Talk about the project
Take as much space as you need to talk about your project in-depth and explain to the potential investors exactly where it fits within the current market. Most importantly, make sure to explain what is the project and what parts it consists of.
No one really needs any of the numbers you might want to include in the whitepaper, unless they’re backed up by research, facts or analysis.
State of the project. This section should also contain a detailed description of the current state of the project: prototype data, first users, if any, development strategy and overall goals.
The majority of serious investors will only back projects which already have something to show, as having an ecosystem and a user base will increase the chances of the project’s token’s survival in the market. If you have any of those elements, make sure to clearly let the readers know about that.
Finances. Make sure to dedicate a big section of your white paper to the project’s finances. You should be able to clearly explain why your project needs its own tokens, how and when exactly they are going to be distributed, will the issue of tokens for the ICO be limited, when will sales start on the market and so on.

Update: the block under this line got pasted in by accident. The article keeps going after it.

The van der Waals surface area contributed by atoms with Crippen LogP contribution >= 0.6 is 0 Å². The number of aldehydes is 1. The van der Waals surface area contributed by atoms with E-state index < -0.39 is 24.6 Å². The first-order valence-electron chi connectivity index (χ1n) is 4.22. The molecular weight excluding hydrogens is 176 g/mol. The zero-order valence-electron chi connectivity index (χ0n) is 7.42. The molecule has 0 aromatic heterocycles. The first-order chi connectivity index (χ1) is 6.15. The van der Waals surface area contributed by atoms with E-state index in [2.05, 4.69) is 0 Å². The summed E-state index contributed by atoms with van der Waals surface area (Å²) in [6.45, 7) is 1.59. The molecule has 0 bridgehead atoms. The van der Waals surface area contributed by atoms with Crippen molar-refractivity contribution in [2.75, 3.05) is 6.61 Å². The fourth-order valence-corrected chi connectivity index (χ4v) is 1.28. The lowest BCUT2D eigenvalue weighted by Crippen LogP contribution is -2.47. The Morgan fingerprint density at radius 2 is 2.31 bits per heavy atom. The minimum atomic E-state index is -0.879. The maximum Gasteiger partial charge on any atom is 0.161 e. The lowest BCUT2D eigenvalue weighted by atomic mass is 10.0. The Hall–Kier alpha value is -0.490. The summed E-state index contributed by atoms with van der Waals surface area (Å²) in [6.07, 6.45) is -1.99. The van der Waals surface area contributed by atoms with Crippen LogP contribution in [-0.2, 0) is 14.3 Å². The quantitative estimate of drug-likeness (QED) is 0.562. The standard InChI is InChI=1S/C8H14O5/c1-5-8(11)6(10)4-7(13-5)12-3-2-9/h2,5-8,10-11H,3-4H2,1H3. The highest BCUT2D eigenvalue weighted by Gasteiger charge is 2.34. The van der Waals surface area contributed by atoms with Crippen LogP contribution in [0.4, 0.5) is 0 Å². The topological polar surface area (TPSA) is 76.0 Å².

Plan of the use of funds. Investors need to know exactly where their money will be going and how much money the project will need to complete certain important tasks.
Most importantly, the white paper shouldn’t mention items of expenditure such as “networking event”, “industry development”, “miscellaneous” and so forth. Your white paper should clearly state that all the money collected will be spent on development, and nothing else.
Roadmap. Finally, the white paper should include not only a detailed technical description of the project, but also a development roadmap. Ideally, an in-depth working plan for the next 12-24 months should be presented, and include at least a beta-launch.
If some tasks outlined in the roadmap have already been completed, make sure to clearly state it in the white paper, as it will be considered a major advantage by the investors.
Talk about the team
The team are an integral, crucial part of the project, and they should be presented as such. With rare exceptions, an ICO with anonymous developers is not going to be a success.